Dario Western, The Nudist who isn't.

Here is the full conversation that took place between Dario and myself via private message on Facebook.

Dario Western
Hi Maurice, I can't post to FB publicly at the moment but this is my side of the story on reporting the pics: Facebook strictly forbids full frontal nudity, fully exposed female breasts and fully exposed buttocks in photos. The people that I reported had violated FB's rules by including them in the photos. It's like being at a party in someone's place and they say "No smoking allowed" or "no drunken behavior allowed", and you say "Stuff your rules, I'm going to do it because I can!" and they have you either thrown out or reported. When you're on a social media website, you abide by their rules whether you like it or not. If you don't like their rules then leave the site and form your own website or join a social media website like Twitter, Tumblr and Flickr which are nude friendly. It's not rocket science.

Maurice W. Smith
I guess I don't agree with that to a certain degree. I would not report photos that contain nonsexual nudity and do not feel it is right for any Nudist to report them. Sexual pictures? In a heartbeat but not nonsexual pictures. We are trying to combat being censored and as long as people keep reporting nonsexual nudes then we will never win that battle. In my opinion, you were wrong.

Dario Western
You are entitled to your own opinion, but Facebook will not change it's policies on nudity especially if there are some people out there who think by trying to buck the system they will win. It doesn't work that way. At the end of the day it is Facebook's independent decision as to whether it will allow full on non-sexual nudity.

Maurice W. Smith
Okay well then take care of yourself.

Dario Western
Hi Maurice, can you please post this message to the Nudist Hall Of Shame on my behalf?

"Hi all. I am not able to post to FB for the next week and a half. Before any of you join or decide to create a group on Facebook, it is important that you familiarize yourself with their Community Standards whether the group is set to Public, Closed or Secret. As far as nudity is concerned, Facebook strictly forbids the posting of penises, fully exposed female breasts and fully exposed buttocks to the site. You might not like it, but rules are rules. It is like going to a party at somebody's place and they say to you they don't permit smoking. Still, in spite of their request, you say 'Bugger the rules, I can smoke because I can!' and then they have you thrown out. You have only got yourself to blame for your disobedience and disrespect towards the host. It's the same for Facebook. If you don't like their rules on nudity, then either cover up the sensitive 'bits' in the photos or leave the site and focus on setting up your own nudist social networking website. It's as simple as that. Even a 5-year-old kid can understand that, so why not certain adults?"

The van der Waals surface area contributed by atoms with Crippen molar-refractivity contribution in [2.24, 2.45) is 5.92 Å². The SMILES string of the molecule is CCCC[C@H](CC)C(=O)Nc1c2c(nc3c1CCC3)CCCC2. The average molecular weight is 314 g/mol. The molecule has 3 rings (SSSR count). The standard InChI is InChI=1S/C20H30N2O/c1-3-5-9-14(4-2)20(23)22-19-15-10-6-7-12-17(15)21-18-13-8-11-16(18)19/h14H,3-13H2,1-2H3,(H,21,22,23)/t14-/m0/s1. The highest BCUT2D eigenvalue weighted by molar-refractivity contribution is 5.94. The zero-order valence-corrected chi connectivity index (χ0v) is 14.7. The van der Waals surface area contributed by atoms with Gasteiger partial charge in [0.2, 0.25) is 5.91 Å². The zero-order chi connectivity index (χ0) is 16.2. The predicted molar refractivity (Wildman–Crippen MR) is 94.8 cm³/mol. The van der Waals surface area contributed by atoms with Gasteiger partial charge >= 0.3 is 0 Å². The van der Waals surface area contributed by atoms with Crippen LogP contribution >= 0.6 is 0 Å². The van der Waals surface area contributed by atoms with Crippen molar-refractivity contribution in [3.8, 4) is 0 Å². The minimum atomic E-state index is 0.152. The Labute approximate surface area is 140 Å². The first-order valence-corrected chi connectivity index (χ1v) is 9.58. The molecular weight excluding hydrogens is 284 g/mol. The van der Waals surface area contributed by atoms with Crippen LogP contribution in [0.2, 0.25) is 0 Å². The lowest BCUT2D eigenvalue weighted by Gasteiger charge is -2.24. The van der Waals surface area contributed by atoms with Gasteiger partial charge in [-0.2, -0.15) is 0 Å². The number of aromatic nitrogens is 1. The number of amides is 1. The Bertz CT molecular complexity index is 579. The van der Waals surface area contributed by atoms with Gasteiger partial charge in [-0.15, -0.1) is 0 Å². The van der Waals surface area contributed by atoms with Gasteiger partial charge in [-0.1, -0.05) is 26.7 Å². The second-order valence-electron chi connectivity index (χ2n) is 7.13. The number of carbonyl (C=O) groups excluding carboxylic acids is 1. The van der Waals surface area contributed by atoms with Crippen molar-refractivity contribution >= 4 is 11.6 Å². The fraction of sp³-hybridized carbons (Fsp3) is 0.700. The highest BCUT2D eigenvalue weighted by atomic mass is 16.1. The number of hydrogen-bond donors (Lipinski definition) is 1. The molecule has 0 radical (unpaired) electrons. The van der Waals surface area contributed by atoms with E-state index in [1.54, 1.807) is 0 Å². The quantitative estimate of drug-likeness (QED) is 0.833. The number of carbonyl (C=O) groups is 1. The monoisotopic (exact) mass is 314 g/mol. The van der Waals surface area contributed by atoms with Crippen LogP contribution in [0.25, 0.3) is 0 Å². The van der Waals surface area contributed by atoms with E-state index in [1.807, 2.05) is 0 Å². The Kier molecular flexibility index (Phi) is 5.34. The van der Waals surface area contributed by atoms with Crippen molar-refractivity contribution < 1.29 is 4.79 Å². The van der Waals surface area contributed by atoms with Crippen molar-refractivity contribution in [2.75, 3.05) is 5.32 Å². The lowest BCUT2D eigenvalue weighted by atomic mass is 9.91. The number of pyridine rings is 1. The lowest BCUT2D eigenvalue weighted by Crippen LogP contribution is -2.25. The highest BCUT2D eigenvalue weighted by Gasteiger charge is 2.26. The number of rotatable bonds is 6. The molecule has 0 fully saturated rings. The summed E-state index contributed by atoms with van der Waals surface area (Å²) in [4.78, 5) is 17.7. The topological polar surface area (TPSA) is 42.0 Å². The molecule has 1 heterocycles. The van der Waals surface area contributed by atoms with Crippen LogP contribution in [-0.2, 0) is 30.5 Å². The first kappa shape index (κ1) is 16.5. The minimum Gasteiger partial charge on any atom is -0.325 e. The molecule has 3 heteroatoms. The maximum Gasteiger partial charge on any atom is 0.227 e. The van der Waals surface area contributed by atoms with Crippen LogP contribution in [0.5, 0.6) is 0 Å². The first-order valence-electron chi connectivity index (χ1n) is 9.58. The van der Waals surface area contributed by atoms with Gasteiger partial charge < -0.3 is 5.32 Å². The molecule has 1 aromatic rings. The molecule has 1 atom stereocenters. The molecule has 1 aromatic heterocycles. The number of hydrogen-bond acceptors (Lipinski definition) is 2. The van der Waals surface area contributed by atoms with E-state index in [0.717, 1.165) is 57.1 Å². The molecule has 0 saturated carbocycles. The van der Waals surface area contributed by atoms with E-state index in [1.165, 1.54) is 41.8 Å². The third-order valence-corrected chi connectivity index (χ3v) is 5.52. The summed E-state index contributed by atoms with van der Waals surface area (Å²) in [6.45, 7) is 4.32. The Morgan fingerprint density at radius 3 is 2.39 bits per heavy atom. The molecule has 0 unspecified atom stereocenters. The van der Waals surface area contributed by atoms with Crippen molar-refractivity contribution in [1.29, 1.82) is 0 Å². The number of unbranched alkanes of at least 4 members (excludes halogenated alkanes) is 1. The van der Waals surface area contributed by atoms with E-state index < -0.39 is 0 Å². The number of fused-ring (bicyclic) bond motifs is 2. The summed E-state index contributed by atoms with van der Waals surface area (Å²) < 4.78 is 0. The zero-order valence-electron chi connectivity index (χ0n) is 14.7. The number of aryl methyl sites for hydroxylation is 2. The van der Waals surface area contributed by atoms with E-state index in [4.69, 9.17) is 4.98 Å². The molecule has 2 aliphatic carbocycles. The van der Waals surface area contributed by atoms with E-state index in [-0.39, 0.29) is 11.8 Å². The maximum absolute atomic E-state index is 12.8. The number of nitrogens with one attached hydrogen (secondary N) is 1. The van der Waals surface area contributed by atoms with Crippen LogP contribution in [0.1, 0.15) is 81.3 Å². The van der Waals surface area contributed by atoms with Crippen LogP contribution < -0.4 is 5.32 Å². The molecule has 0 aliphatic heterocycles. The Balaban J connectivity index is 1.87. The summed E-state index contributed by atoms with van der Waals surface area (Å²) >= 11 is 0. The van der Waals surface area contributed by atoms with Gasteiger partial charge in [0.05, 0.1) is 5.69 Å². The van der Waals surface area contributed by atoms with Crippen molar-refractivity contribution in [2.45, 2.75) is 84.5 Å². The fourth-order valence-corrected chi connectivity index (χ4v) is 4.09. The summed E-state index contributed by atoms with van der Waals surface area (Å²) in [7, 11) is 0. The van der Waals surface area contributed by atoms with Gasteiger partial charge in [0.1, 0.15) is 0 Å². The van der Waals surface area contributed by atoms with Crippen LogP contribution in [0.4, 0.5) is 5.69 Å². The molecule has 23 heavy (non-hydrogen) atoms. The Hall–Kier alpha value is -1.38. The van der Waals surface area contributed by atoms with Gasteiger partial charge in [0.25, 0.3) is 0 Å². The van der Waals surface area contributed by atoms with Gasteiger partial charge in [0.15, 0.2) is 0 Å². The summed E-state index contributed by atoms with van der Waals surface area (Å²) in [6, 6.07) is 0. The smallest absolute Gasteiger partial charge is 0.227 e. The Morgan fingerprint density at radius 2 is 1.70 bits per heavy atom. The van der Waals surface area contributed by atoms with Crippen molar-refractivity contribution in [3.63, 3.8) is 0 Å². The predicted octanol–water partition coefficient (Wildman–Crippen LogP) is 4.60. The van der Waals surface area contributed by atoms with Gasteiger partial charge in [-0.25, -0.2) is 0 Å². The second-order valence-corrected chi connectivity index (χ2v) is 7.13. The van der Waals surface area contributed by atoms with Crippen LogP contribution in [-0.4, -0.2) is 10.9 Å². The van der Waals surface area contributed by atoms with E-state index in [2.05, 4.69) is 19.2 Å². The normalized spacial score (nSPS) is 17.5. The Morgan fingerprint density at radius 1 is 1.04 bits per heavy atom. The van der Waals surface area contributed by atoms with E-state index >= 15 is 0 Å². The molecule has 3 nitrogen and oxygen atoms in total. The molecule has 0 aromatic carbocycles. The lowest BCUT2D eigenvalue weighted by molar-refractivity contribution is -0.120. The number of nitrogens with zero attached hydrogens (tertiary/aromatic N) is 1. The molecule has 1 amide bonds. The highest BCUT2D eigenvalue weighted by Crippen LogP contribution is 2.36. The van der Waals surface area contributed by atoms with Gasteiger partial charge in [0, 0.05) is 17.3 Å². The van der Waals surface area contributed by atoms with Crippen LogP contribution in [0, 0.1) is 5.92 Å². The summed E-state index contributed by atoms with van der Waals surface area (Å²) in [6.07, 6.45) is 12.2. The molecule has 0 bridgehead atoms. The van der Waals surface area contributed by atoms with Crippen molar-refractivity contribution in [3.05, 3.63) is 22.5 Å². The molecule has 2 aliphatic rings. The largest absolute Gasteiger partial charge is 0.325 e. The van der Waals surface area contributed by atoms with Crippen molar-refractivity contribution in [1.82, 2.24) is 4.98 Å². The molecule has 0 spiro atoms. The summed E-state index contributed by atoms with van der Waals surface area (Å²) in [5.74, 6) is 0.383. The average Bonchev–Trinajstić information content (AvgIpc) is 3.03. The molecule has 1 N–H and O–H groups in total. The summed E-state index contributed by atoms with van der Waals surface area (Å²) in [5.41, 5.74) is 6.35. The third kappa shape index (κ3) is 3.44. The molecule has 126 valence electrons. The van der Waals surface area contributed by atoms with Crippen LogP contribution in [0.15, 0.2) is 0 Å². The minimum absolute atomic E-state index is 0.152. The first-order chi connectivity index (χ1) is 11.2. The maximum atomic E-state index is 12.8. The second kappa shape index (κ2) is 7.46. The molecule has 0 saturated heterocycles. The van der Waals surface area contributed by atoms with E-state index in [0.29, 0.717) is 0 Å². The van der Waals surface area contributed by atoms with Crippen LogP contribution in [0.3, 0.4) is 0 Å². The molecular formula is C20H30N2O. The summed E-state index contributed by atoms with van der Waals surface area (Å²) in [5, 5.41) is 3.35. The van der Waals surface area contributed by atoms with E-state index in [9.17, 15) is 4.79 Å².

Maurice W. Smith
No I will not. I think you are wrong.

Dario Western
It doesn't matter whether you think I am right or wrong, it is vital that the group members get that message.
You can't argue with Facebook's community standards.

Maurice W. Smith
Then post it yourself when you are able. I will be leaving the group because I now know without a shadow of a doubt that what others have been telling me privately is true, you're a fraud.

Dario Western
I'm not a fraud. I believe in respecting the rules of websites.
Nudists are not above the law.
I'll have you know that I am a very prominent figure in the Australian nudist movement and I have been to several clubs and beaches in the 25 years that I've been into it.

Maurice W. Smith
Please do not bother me anymore. Have a good day.

Dario Western
You need to grow up and realize that you cannot change Facebook's policies on nudity. If they want to allow nudity, they will if they see fit to.

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52 thoughts on “Dario Western, The Nudist who isn't.”

  1. oops I hit the wrong thingy::::
    I am not a lawyer and do not claim to know the laws, but it is not illegal for me to post a nude photo to an online site stipulating that no illegal activity is taking place and I have the right (copyright) to publish it.
    Having worked in security I am aware of the law which states (in plain language) that if you know that something bad (fall down stairs) may happen if you don't fix(clean repair, report, block, whatever) it, you can be held liable.
    That imperative does not exist here under normal circumstances.
    Any way that's what I think this week. Subject to change always.

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  2. I am not a lawyer and do not claim to know the laws, but it is not illegal for me to post a nude photo to an online site stipulating that no illegal activity is taking place and I have the right (copyright) to publish it.